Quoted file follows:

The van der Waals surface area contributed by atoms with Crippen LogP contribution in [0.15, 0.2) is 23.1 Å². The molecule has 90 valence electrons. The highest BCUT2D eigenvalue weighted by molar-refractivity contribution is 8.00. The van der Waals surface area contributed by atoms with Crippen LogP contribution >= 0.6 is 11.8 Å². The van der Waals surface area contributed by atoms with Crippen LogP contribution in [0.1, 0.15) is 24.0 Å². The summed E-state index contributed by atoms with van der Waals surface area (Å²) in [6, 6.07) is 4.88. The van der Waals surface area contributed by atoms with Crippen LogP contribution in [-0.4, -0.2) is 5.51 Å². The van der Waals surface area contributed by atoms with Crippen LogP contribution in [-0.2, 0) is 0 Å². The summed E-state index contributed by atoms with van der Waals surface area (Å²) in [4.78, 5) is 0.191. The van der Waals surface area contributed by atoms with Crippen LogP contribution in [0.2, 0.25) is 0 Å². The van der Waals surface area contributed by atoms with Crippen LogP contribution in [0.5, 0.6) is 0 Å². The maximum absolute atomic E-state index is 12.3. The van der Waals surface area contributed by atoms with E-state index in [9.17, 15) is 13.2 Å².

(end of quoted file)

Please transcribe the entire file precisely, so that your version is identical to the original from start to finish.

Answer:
The van der Waals surface area contributed by atoms with Crippen LogP contribution in [0.15, 0.2) is 23.1 Å². The molecule has 90 valence electrons. The highest BCUT2D eigenvalue weighted by molar-refractivity contribution is 8.00. The van der Waals surface area contributed by atoms with Crippen LogP contribution >= 0.6 is 11.8 Å². The van der Waals surface area contributed by atoms with Crippen LogP contribution in [0.1, 0.15) is 24.0 Å². The summed E-state index contributed by atoms with van der Waals surface area (Å²) in [6, 6.07) is 4.88. The van der Waals surface area contributed by atoms with Crippen LogP contribution in [-0.4, -0.2) is 5.51 Å². The van der Waals surface area contributed by atoms with Crippen LogP contribution in [-0.2, 0) is 0 Å². The summed E-state index contributed by atoms with van der Waals surface area (Å²) in [4.78, 5) is 0.191. The van der Waals surface area contributed by atoms with Crippen LogP contribution in [0.2, 0.25) is 0 Å². The van der Waals surface area contributed by atoms with Crippen LogP contribution in [0.5, 0.6) is 0 Å². The maximum absolute atomic E-state index is 12.3. The van der Waals surface area contributed by atoms with E-state index in [9.17, 15) is 13.2 Å².